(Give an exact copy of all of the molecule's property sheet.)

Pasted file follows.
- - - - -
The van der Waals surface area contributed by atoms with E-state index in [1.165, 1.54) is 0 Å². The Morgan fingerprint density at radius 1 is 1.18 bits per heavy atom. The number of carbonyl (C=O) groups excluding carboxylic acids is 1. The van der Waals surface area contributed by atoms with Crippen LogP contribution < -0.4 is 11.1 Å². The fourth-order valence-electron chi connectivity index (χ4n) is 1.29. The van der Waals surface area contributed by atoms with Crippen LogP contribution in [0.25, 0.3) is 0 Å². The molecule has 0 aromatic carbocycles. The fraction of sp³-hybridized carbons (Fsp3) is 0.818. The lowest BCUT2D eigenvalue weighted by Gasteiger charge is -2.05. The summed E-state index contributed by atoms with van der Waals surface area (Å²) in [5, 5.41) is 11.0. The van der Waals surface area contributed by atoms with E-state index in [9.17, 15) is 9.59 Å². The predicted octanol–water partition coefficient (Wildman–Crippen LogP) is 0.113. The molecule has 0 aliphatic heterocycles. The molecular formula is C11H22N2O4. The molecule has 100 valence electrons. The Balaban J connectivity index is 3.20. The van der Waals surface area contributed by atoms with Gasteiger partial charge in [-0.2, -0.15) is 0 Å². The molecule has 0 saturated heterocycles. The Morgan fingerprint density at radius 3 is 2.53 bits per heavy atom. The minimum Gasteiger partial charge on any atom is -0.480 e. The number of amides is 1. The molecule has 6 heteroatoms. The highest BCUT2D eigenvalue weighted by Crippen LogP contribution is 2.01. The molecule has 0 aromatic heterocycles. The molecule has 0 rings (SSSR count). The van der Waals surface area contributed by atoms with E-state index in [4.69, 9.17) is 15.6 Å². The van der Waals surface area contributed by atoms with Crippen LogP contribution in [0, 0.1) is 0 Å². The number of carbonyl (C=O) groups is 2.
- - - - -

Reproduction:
The van der Waals surface area contributed by atoms with E-state index in [1.165, 1.54) is 0 Å². The Morgan fingerprint density at radius 1 is 1.18 bits per heavy atom. The number of carbonyl (C=O) groups excluding carboxylic acids is 1. The van der Waals surface area contributed by atoms with Crippen LogP contribution < -0.4 is 11.1 Å². The fourth-order valence-electron chi connectivity index (χ4n) is 1.29. The van der Waals surface area contributed by atoms with Crippen LogP contribution in [0.25, 0.3) is 0 Å². The molecule has 0 aromatic carbocycles. The fraction of sp³-hybridized carbons (Fsp3) is 0.818. The lowest BCUT2D eigenvalue weighted by Gasteiger charge is -2.05. The summed E-state index contributed by atoms with van der Waals surface area (Å²) in [5, 5.41) is 11.0. The van der Waals surface area contributed by atoms with E-state index in [9.17, 15) is 9.59 Å². The predicted octanol–water partition coefficient (Wildman–Crippen LogP) is 0.113. The molecule has 0 aliphatic heterocycles. The molecular formula is C11H22N2O4. The molecule has 100 valence electrons. The Balaban J connectivity index is 3.20. The van der Waals surface area contributed by atoms with Gasteiger partial charge in [-0.2, -0.15) is 0 Å². The molecule has 0 saturated heterocycles. The Morgan fingerprint density at radius 3 is 2.53 bits per heavy atom. The minimum Gasteiger partial charge on any atom is -0.480 e. The number of amides is 1. The molecule has 6 heteroatoms. The highest BCUT2D eigenvalue weighted by Crippen LogP contribution is 2.01. The molecule has 0 aromatic heterocycles. The molecule has 0 rings (SSSR count). The van der Waals surface area contributed by atoms with E-state index in [4.69, 9.17) is 15.6 Å². The van der Waals surface area contributed by atoms with Crippen LogP contribution in [0, 0.1) is 0 Å². The number of carbonyl (C=O) groups is 2.